dramas about policing Victorian London. So, it was time to set the record straight – how did Kent as a county force come about, and how did the police perform their role, including how, after a rocky start and seeing over a third of the men being disciplined in the first year, following orders became paramount. As time progressed professionalisation came about not only in following standing orders but in the change of uniform and with exams for promotion, plus yearly drills. Focusing on the first 50 years offers a nice span for comparison if anyone is interested in analysing the performance of the police.

 
Your knowledge and expertise were invaluable when I was researching Tonbridge and its police for The Case of the Pugilist’s Ploy. What advice would you give other writers who are thinking of featuring Tonbridge (and Kent) in their work?
Hit the archives, visit the area of research, and feel the place, if that is not possible look at photographs and speak to a local historian. I think Kent has a lot more to offer researchers and dare I say the culture of living in the country is far different to living in a city so this can only be gained by talking to and gaining experience and knowledge from the people who live in Kent/or other counties.  I would be happy to help anyone who is researching Tonbridge and/or the police, two areas I feel super passionate about and I hope that comes across in my book which although focuses on Kent County Constabulary it centres on Tonbridge as a case study.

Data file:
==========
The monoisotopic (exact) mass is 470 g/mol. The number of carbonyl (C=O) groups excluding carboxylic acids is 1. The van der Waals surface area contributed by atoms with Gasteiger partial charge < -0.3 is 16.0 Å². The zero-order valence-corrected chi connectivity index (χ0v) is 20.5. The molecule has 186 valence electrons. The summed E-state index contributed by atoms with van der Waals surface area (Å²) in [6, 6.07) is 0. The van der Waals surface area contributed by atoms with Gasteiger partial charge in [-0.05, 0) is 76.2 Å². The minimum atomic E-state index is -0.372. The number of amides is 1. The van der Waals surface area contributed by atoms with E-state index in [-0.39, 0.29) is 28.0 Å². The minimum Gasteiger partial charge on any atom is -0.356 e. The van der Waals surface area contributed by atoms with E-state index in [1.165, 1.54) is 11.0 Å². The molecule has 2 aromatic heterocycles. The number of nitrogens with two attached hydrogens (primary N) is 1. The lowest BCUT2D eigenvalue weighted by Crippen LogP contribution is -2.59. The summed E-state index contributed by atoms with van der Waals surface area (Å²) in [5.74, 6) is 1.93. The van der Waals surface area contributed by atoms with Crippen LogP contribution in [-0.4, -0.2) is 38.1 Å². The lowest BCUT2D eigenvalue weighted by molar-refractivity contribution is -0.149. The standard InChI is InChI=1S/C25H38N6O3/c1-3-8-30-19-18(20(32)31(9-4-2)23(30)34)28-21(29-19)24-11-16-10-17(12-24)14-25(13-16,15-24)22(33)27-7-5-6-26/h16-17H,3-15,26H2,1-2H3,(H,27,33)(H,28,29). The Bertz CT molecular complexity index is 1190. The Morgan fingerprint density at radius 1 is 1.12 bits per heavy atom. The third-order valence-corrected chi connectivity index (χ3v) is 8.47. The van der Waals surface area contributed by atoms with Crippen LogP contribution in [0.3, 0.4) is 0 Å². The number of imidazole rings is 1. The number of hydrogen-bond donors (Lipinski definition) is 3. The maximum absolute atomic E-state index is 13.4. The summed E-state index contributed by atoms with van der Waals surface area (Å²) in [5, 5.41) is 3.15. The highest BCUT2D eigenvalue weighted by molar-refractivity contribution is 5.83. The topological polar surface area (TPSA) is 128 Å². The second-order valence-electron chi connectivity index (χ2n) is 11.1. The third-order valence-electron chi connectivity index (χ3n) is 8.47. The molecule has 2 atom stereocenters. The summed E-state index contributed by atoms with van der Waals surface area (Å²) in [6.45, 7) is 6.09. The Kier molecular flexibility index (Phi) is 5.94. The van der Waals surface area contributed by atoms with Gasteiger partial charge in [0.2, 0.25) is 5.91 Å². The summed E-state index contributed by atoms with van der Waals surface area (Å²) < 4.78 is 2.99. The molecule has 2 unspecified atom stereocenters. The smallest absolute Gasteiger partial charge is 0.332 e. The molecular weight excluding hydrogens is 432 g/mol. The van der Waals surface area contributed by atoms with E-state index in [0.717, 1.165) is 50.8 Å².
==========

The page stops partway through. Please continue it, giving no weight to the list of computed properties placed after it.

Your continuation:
I’d like to thank Pam Mills h for taking the time to speak to me today. I’m sure you found her answers as fascinating as I did. I’d highly recommend Pam’s book, Prevention, Detection & Keepers of the Peace: Policing Tonbridge, a Division of Kent County Constabulary. The first 50 years and more. (Tunbridge Wells; Heronswood press Ltd, 2022). It provides great insight into another area of policing history beyond London, and profits from the sales of the book will go to police   charities.

 

                                                                                                                              ~ T.G. Campbell,January 2023

Above: ​Historian and author,
Pam Mills [MA].

© Pam Mills [MA]

Above: ​​The front cover of Prevention, Detection & Keepers of the Peace:       Policing Tonbridge, a Division of Kent County Constabulary. The first 50 years and more. (Tunbridge Wells; Heronswood press Ltd, 2022),
© Pam Mills [MA]

POLICING TONBRIDGE:

An Interview with Author and Historian Pam Mills